by Britt of Tiny Ambitions
“No, I wasn’t bored. I was perfectly content. I was content with the water, and the waves and the birds. When I was out on the beach, I genuinely didn’t need anything else.”
Speaking of mental health, have you ever stopped to consider how beneficial doing nothing really is? I don’t mean binge-watching-Netflix-all-day-nothing, I mean actual nothing. Being present and mindful of your surroundings rather than thinking about all the other things you could (and should) be doing instead.
It’s easy to imagine doing nothing while laying on a tropical beach somewhere thousands of miles away from home. But how do you bring that nothingness back home with you?
“Your hut is not the voice of reason, logic, or Excel spreadsheets. Your hut is the voice of instinct and intuition, that inexplicable feeling of what’s right for you and you alone. […] Sometimes it speaks in feelings, tingles, an invisible hand on your shoulder, a fire in your belly, tears in your eyes that won’t stop.”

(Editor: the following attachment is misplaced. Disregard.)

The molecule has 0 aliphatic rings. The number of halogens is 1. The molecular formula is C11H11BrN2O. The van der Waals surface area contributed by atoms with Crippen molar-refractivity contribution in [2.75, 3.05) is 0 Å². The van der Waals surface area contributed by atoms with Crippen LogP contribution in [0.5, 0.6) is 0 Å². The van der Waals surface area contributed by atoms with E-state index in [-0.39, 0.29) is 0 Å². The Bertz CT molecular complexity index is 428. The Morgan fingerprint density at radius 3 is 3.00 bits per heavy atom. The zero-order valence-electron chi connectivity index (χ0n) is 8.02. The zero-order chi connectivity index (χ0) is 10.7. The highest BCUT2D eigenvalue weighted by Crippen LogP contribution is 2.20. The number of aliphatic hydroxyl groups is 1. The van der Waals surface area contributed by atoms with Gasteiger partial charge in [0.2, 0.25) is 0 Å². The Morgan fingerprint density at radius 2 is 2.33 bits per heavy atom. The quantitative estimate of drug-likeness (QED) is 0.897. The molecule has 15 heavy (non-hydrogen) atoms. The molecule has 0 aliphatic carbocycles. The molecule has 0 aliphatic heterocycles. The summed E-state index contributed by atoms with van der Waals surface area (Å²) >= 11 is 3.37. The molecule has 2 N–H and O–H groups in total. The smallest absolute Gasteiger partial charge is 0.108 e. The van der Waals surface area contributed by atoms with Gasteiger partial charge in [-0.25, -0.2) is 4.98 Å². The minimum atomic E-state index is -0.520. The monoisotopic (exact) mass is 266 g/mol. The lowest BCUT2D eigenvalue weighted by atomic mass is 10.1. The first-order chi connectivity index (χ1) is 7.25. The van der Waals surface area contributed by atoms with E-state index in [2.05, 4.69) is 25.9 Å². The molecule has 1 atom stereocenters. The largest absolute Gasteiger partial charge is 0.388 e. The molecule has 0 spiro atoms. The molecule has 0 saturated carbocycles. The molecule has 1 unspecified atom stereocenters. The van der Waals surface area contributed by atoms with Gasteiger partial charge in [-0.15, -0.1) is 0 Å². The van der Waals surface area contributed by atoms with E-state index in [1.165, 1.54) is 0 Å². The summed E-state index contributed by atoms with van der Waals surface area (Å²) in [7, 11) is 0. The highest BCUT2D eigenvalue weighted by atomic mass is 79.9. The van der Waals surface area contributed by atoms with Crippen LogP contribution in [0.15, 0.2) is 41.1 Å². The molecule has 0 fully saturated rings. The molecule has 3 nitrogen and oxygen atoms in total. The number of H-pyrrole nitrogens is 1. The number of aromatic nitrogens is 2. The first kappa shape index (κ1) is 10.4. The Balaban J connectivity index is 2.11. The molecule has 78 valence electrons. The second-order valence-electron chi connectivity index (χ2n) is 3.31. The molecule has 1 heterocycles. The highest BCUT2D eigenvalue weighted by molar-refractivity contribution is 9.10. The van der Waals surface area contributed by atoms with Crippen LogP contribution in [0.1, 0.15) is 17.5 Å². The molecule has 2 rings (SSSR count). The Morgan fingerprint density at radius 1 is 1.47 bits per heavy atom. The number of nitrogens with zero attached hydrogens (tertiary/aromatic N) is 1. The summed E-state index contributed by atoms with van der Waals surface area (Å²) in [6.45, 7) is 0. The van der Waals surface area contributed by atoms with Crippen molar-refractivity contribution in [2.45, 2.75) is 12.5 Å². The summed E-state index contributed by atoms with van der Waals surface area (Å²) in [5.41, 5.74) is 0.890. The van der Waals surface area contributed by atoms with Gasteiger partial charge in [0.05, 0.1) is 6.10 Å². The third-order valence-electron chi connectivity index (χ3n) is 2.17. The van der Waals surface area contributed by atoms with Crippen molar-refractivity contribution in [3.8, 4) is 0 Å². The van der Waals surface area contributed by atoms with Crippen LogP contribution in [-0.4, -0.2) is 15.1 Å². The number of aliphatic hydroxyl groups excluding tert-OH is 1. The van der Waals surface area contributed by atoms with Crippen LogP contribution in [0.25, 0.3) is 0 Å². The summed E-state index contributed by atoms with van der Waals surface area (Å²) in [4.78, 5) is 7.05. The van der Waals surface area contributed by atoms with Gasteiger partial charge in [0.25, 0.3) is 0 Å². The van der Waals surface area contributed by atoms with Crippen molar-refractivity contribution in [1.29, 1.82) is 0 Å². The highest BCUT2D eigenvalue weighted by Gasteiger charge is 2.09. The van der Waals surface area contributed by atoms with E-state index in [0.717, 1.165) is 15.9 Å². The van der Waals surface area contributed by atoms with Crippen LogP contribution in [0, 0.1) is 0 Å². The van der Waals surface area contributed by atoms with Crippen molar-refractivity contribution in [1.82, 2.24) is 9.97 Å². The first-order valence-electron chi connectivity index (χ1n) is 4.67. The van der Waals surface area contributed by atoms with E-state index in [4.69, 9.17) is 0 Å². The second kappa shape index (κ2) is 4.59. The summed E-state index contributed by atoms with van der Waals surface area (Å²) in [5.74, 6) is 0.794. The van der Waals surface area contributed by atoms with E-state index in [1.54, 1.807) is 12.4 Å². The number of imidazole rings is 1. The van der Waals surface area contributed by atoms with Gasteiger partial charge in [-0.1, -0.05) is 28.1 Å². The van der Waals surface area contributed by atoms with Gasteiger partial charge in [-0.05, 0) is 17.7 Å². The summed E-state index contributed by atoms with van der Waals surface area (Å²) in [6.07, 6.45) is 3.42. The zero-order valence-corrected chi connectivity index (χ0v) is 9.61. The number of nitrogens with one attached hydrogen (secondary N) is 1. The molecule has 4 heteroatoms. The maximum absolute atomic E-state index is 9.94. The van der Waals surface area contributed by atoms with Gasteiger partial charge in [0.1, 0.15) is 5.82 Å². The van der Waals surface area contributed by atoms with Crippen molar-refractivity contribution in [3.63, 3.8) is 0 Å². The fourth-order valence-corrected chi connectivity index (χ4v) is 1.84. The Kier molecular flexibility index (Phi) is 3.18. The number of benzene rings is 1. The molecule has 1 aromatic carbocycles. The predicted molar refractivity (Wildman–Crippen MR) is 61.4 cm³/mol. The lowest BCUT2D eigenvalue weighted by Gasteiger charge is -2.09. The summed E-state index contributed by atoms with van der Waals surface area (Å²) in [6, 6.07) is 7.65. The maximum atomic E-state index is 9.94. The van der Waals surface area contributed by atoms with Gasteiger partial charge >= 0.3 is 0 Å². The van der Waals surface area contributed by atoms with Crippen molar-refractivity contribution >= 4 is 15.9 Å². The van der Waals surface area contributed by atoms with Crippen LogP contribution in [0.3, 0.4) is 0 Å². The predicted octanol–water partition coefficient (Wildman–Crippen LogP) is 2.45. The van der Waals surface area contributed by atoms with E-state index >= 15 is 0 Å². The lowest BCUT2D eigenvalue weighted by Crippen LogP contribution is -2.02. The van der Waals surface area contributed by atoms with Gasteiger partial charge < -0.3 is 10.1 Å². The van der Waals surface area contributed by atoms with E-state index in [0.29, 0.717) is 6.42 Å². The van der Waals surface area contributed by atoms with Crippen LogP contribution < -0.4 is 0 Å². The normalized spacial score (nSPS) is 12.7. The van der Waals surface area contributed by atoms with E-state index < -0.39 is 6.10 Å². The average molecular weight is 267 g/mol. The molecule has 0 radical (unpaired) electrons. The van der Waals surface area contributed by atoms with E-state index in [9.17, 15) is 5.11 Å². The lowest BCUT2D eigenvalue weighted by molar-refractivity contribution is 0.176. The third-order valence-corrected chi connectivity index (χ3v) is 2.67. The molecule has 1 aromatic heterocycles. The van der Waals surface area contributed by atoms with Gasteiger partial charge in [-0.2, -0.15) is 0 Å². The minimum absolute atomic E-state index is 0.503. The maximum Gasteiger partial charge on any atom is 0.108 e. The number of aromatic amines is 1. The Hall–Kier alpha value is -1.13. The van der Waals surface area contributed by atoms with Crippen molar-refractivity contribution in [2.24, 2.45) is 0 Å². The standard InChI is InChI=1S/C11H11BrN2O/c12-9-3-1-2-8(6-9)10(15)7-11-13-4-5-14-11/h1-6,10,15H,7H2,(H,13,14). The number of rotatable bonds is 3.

Another powerful story and perfect example of how “doing nothing” and being mindful can change your life for the better.
We’ve all had those “aha” moments that seemingly come out of nowhere. Where something inside of you shifts you into a new direction or a new thought.
Can you really go wrong if you’re going with your “hut”?
[click_to_tweet tweet=”This year was a roller coaster for me. These posts helped me get through it. What are your favorite posts of 2018? ” quote=”This year was a roller coaster for me. These posts helped me get through it. What are your favorite posts of 2018? ” theme=”style3″]
“At previous companies I thought admitting that I didn’t want to do something or work with someone would be seen as uncooperative and even rude, but even just starting on my FIRE path, I felt comfortable basically saying “no” for the first time.”
I don’t think I’ve ever used the term “FIRE” on my blog before now. So for those you that don’t know, it stands for Financial Independence, Retire Early.
Personally, I haven’t read too much about it because right now I don’t even have a permanent job to be thinking about retiring from. I thought FIRE was completely unrealistic for me – until I read this.